There are three types of skin cancers. Two types, basal cell carcinoma and squamous cell carcinoma , grow slowly and rarely spread to other parts of the body. These types of cancer are found mostly on parts of the skin exposed to the sun, like the head, face, neck, hands, and arms, but can happen anywhere on your body. The third and most dangerous type of skin cancer is melanoma. It is rarer than the other types, but can spread to other organs and be deadly.

Melanoma can occur anywhere on the body. In men, melanoma is often found on the trunk (the area from the shoulders to the hips) or the head and neck. In women, melanoma often develops on the arms and legs, according to the National Cancer Institute.

Melanoma Risk Factors

  • Unusual moles.
  • Exposure to natural sunlight.
  • Exposure to artificial ultraviolet light (tanning booth).
  • Family or personal history of melanoma.
  • Being white and older than 20 years.
  • Red or blond hair.
  • White or light-colored skin and freckles.
  • Blue eyes.

Checking for Skin Cancer

Check your skin once a month for things that may be cancer. Skin cancer is rarely painful. Look for changes such as a new growth, a sore that doesn’t heal, or a bleeding mole. Also, check moles, birthmarks, or other parts of the skin for the “ABCDE’s.” ABCDE stands for:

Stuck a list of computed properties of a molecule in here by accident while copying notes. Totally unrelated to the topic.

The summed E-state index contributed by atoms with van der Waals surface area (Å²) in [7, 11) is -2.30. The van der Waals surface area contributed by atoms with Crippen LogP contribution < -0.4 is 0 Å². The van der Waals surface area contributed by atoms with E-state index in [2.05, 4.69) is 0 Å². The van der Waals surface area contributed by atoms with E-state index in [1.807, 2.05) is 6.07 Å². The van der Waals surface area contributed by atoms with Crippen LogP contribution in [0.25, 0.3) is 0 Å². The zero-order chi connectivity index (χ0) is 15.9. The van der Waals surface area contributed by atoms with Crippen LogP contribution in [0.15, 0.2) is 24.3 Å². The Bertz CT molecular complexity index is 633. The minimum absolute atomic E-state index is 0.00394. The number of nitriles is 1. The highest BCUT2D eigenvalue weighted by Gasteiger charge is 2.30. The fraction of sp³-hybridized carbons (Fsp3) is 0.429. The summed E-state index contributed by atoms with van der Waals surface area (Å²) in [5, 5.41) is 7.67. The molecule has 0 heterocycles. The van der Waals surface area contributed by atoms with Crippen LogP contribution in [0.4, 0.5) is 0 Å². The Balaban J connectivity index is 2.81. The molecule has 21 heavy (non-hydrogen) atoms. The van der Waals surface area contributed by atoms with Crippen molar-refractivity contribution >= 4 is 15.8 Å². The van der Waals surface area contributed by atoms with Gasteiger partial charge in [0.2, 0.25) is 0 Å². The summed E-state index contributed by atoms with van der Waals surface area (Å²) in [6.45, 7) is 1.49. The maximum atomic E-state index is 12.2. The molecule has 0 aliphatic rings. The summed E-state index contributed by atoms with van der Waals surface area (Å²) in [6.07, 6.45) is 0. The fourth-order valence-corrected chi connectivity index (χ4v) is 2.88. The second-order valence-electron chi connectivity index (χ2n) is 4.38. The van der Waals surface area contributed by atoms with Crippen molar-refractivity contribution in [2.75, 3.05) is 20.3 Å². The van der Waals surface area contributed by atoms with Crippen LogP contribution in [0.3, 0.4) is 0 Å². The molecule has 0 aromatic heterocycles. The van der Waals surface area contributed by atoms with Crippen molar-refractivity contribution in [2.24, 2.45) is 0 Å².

A = Asymmetry (one half of the growth looks different from the other half)

B = Borders that are irregular

C = Color changes or more than one color

D = Diameter greater than the size of a pencil eraser

E = Evolving; this means the growth changes in size, shape, symptoms (itching, tenderness), surface (especially bleeding), or shades of color.

See your doctor right away if you have any of these signs.

Sources National Institutes of Health Senior Health; National Cancer Institute